Turkey's Erdogan 'needs every vote' — even from the U.S.

Image: Pro-Erdogan demonstrators
A group of pro-Erdogan demonstrators shout slogans at a group of anti-Erdogan Kurds in Lafayette Park in Washington, D.C., on May 16, 2017. Turkish President Recep Tayyip Erdogan had been meeting with President Donald Trump nearby at the White House. Copyright Jonathan Ernst
By Kristina Jovanovski and Associated Press with NBC News World News
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The strongman's ruling party "has been suffering from an image problem in the U.S."

ISTANBUL — A year after his bodyguards brawled with protesters on a Washington street, Turkey's strongman president is bringing his ruling party to the United States in what observers say is a campaign to improve its battered reputation.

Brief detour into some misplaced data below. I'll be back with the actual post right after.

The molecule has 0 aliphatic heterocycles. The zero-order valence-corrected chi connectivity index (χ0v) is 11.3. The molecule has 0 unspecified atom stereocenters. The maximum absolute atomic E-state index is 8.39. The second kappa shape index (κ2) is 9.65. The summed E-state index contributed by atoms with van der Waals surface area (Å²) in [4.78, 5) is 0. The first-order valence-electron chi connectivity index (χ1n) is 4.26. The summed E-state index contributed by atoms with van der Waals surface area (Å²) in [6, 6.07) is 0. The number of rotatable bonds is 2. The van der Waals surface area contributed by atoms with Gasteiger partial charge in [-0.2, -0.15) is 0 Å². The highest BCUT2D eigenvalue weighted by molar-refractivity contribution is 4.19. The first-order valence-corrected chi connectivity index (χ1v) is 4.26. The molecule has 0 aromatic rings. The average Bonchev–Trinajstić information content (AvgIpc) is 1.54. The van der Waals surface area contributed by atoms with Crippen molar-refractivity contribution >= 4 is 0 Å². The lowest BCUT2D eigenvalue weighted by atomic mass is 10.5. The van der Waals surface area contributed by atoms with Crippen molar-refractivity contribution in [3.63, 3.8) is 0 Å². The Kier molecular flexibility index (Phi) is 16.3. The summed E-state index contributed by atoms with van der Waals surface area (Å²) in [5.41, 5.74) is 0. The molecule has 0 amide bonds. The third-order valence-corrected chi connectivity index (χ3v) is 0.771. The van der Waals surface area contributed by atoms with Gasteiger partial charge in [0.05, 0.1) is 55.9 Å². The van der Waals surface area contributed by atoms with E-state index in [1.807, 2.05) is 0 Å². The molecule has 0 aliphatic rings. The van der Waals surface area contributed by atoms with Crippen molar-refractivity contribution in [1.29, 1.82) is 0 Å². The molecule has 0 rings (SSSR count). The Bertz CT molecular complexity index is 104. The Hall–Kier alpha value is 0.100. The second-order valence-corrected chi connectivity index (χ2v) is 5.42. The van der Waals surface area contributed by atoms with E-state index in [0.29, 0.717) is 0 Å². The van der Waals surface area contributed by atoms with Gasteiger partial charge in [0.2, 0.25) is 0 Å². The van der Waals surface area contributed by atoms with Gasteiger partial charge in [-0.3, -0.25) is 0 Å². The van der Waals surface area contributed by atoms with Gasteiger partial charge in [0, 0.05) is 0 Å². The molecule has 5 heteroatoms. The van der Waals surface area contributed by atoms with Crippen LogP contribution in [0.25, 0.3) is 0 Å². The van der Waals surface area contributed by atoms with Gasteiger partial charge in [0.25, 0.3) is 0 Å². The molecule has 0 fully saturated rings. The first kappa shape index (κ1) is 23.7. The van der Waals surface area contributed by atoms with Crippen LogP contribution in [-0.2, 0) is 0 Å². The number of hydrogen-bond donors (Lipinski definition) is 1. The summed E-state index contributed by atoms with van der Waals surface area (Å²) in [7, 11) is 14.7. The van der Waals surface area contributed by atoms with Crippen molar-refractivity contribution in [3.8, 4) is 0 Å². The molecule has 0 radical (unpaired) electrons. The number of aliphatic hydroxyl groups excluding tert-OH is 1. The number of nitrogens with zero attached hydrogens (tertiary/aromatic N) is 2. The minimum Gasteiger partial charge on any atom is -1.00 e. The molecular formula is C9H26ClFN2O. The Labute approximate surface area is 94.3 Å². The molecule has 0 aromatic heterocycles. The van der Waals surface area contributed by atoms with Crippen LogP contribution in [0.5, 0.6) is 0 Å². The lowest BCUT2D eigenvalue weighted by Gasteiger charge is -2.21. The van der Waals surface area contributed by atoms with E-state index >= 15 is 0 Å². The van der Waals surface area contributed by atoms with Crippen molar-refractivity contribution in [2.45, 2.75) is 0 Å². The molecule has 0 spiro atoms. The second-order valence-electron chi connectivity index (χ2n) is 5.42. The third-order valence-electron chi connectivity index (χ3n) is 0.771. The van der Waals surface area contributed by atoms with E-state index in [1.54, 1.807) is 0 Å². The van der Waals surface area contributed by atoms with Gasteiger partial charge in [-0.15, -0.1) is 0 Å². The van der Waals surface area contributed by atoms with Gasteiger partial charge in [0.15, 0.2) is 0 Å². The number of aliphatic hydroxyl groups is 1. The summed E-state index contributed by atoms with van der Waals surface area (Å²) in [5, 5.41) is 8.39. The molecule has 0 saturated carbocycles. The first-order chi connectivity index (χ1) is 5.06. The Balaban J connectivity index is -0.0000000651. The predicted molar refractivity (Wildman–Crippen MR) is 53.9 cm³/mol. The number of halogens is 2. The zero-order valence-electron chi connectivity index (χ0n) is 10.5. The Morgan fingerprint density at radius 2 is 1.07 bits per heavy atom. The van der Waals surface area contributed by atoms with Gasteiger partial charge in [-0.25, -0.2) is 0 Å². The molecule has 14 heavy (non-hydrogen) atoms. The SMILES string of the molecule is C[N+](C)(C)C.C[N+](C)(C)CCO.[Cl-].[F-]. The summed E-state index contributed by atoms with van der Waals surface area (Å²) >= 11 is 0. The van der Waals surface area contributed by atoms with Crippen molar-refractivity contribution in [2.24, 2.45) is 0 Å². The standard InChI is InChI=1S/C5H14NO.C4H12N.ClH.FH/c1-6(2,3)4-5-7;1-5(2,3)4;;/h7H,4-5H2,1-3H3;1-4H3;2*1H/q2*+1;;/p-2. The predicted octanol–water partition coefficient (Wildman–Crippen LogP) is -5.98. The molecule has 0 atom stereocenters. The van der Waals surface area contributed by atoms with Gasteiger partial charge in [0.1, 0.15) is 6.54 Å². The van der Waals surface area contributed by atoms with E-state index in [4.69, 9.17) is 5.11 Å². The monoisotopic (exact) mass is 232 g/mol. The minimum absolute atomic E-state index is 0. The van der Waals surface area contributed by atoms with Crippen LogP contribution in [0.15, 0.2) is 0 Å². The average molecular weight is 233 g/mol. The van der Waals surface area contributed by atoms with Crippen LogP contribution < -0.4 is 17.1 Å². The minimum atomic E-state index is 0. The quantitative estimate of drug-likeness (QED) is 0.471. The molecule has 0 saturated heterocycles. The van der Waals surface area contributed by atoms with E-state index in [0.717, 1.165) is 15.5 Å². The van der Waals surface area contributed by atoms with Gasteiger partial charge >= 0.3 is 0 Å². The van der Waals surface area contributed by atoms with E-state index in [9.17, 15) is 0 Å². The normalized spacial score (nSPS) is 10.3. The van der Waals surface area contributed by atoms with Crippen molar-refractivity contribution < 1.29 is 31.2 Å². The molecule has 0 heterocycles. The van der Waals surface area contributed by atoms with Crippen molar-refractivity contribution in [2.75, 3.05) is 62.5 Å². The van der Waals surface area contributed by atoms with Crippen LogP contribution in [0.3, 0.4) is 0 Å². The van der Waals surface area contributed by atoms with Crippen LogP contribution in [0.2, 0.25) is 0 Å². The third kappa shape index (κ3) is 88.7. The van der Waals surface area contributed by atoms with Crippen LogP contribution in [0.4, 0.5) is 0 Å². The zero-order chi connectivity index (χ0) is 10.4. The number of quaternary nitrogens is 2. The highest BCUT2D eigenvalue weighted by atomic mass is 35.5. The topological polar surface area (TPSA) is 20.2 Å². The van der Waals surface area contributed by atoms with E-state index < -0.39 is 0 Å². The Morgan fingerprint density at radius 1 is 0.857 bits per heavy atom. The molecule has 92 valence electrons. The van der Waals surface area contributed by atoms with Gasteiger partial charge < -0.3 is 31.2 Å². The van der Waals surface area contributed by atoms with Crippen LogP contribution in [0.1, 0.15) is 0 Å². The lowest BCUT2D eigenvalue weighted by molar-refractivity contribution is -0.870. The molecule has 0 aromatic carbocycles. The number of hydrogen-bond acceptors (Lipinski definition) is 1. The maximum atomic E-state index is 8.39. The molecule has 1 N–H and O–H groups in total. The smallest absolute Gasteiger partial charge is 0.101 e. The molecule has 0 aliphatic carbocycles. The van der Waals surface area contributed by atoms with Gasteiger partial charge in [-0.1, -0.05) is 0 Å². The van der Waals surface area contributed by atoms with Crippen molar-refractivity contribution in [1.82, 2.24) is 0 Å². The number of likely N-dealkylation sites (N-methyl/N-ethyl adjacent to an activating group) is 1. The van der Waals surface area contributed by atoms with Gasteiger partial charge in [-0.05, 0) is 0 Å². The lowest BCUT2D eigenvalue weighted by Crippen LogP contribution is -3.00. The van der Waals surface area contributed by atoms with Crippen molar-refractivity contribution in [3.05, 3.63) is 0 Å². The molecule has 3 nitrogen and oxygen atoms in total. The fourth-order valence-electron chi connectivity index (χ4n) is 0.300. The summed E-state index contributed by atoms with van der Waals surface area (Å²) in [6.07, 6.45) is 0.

President Recep Tayyip Erdogan's Justice and Development Party, or AKP, has announced plans to open offices in the U.S. and six other countries as he seeks to rally support among the Turkish diaspora.

The last time Erdogan was tested at the ballot box, he secured sweeping new powers in a constitutional referendum last year with just a 51 percent "yes" vote. That means the country will switch from a parliamentary system to a presidential system that abolishes the office of the prime minister and decreases the powers of the parliament.

Erdogan announced Wednesday that snap elections would be held June 24 — more than a year before they were due to occur. The vote hadn't been expected until November 2019.

"The diseases of the old system confront us at every step we take," he said in a speech broadcast live on television.

Some analysts believe the close referendum result suggests even a relative small number of votes could decide Erdogan's future as an ailing economy and increasing divisions within the country's nationalist movement potentially threaten his grip on power.

In 2015, there were about 90,000 eligible Turkish voters in the U.S., Turkey's Hurriyet Daily News reported, and about 1.4 million in Germany.